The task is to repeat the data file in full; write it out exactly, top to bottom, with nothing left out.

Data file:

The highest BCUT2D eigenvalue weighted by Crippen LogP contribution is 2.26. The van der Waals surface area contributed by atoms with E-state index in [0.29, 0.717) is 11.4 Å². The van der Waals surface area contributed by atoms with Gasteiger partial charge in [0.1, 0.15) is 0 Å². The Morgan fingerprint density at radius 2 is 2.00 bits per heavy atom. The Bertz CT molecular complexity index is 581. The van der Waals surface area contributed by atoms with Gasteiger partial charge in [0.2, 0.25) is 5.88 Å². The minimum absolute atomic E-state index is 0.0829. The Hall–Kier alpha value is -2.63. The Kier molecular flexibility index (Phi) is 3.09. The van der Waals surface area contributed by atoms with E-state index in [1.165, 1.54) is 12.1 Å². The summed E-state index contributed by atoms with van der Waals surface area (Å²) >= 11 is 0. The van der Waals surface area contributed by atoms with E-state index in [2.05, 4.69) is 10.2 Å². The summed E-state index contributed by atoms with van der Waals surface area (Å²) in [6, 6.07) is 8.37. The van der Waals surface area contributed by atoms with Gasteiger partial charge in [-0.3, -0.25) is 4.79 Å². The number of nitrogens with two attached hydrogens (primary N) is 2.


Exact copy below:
The highest BCUT2D eigenvalue weighted by Crippen LogP contribution is 2.26. The van der Waals surface area contributed by atoms with E-state index in [0.29, 0.717) is 11.4 Å². The van der Waals surface area contributed by atoms with Gasteiger partial charge in [0.1, 0.15) is 0 Å². The Morgan fingerprint density at radius 2 is 2.00 bits per heavy atom. The Bertz CT molecular complexity index is 581. The van der Waals surface area contributed by atoms with Gasteiger partial charge in [0.2, 0.25) is 5.88 Å². The minimum absolute atomic E-state index is 0.0829. The Hall–Kier alpha value is -2.63. The Kier molecular flexibility index (Phi) is 3.09. The van der Waals surface area contributed by atoms with E-state index in [1.165, 1.54) is 12.1 Å². The summed E-state index contributed by atoms with van der Waals surface area (Å²) >= 11 is 0. The van der Waals surface area contributed by atoms with E-state index in [2.05, 4.69) is 10.2 Å². The summed E-state index contributed by atoms with van der Waals surface area (Å²) in [6, 6.07) is 8.37. The van der Waals surface area contributed by atoms with Gasteiger partial charge in [-0.3, -0.25) is 4.79 Å². The number of nitrogens with two attached hydrogens (primary N) is 2.